And that’s what my new system is all about.  I have had enough of trying to keep up with what is currently available to see in theaters and trying to shoehorn in an occasion to get there.  No, I will admit that most movies I want to see simply won’t be seen.  That being said, I will now queue them up immediately on Netflix and just hope to get around to them eventually.  Does this system make it more likely that I will see all these movies that I show some passing interest in?  Probably.  Eventually.  The biggest difference is having a convenient place to keep a list.

So how about the Packers yesterday?  While a lot of people in the press around the state seem to be gushing all over themselves, I have to remind people that the game was still extremely sloppy (Packers were lucky they were playing the one team that gets penalized almost as much) and it was 3-0 at halftime.  Am I glad they won?  Of course.  Do I think it means anything in the long run?  Of course not.

How was your weekend?

Show Wordy Some Love (or Hate)

Wanted to pass along the word here, and figured the easiest way was a copy-paste of an email I got earlier today from Wordell:

Just wanted everyone to know that INST MSGS, a webseries I’m working on for Revision3.com launches TODAY.

See it here: www.inst-msgs.com
The creator of the show, Justin Simien, corralled a lot of really talented folks helped put it together (Producer Ann Le, and Co-Developer Mathieu Young as well as writers Russ Tamishiro, Angel Lopez and myself), and we’re already getting some really positive reviews and coverage (http://news.tubefilter.tv/2009/11/11/inst-msgs-brings-internet-blabber-alive-in-revision3s-latest/) Show some love, check out the show, leave comments, tweet about it and pass it around!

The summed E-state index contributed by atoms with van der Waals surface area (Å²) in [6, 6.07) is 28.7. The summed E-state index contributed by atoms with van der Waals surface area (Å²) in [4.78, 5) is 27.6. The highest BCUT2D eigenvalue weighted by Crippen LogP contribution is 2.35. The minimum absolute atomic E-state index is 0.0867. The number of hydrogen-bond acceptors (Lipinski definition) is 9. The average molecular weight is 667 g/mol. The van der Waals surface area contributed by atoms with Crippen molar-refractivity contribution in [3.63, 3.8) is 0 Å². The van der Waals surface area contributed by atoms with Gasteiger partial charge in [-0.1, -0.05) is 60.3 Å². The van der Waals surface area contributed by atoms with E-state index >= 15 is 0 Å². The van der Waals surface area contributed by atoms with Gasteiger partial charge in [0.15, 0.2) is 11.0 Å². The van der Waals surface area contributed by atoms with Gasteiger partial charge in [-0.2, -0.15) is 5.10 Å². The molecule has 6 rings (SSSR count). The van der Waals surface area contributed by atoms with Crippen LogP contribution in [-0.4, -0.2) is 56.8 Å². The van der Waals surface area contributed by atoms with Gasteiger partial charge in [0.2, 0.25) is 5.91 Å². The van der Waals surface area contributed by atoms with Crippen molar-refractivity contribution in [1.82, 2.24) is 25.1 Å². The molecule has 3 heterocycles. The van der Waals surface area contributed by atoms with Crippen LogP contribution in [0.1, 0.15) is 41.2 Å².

Show Info:
INST MSGS is a web variety show that dramatizes social media. Based on everything from submitted instant message conversations to found Craigslists ads, INST MSGS shines a satirical light on modern (mis) communication.


Thanks everyone and enjoy!

Motion Picture Fail

I realized on my way home today that I came up pretty short on viewing all the movies I wanted to see this summer.  True, there weren’t that many that I was interested in back in May, but I have not even hit the 50% mark.  District 9 just came out to some box-office avail, but here we are, August 17, and the only movie I saw after Memorial Day was a random weekday viewing of Harry Potter 6.  Here are the ones that I’ve missed.  Let me know if I’m truly “missing” something, or if I can just let it go until it shows up on Netflix (which, at the rate I get through my queue, would happen sometime in early 2012).

PS – I’m kinda depressed that half the movies I’ve seen this summer were Wolverine and Terminator 4.  Yikes.

I’m sleepy.  Are you sleepy?

Original Watergate Interviews: A Nice Primer to Frost/Nixon

Clearly, there is no reason to avoid the biological fact of my non-existence during the Watergate scandal.  In addition, I received minimal education on the topic during my formative years, and, having such a strong background in history coming out of high school, never was required to take a single history class throughout college.  To sum up, my knowledge of the depth of the scandal, and the details surrounding it were vague at best.

For these combined reasons, I found the original Nixon interview with David Frost on the topic of Watergate to be both an enlightening recap of events from the proverbial horse’s mouth, and an ideal primer for the fictionalized, Oscar-nominated film Frost/Nixon.

The two DVDs could most certainly be packaged together; one lends depth and context to the other.  If I understand correctly, the Original Interviews is an edited DVD presentation of the Watergate portion of the BBC series.  What I got out of it was a more thorough understanding of the actual events of the break-in, and the longest sustained exposure I’ve ever had to Richard Nixon, albeit through the camera lens.

Watching the original interview made me appreciate Frank Langella‘s portrayal quite a bit more.  Watching the real Nixon, you can see that:

  • He is keenly aware of the television audience, and how he appears on camera
  • He really appears to believe that he didn’t do anything wrong
  • His regrets are not about the Watergate incident, but rather that he screwed up and couldn’t be president anymore

… all of these things were brilliantly conveyed by Langella, and I’m kind of sorry I didn’t watch the original interview first, because I might have enjoyed the performance even more.

If you have some interest in history, Nixon specifically, or political scandal generally, watching this pair is a fine way to spend 3 or 4 hours.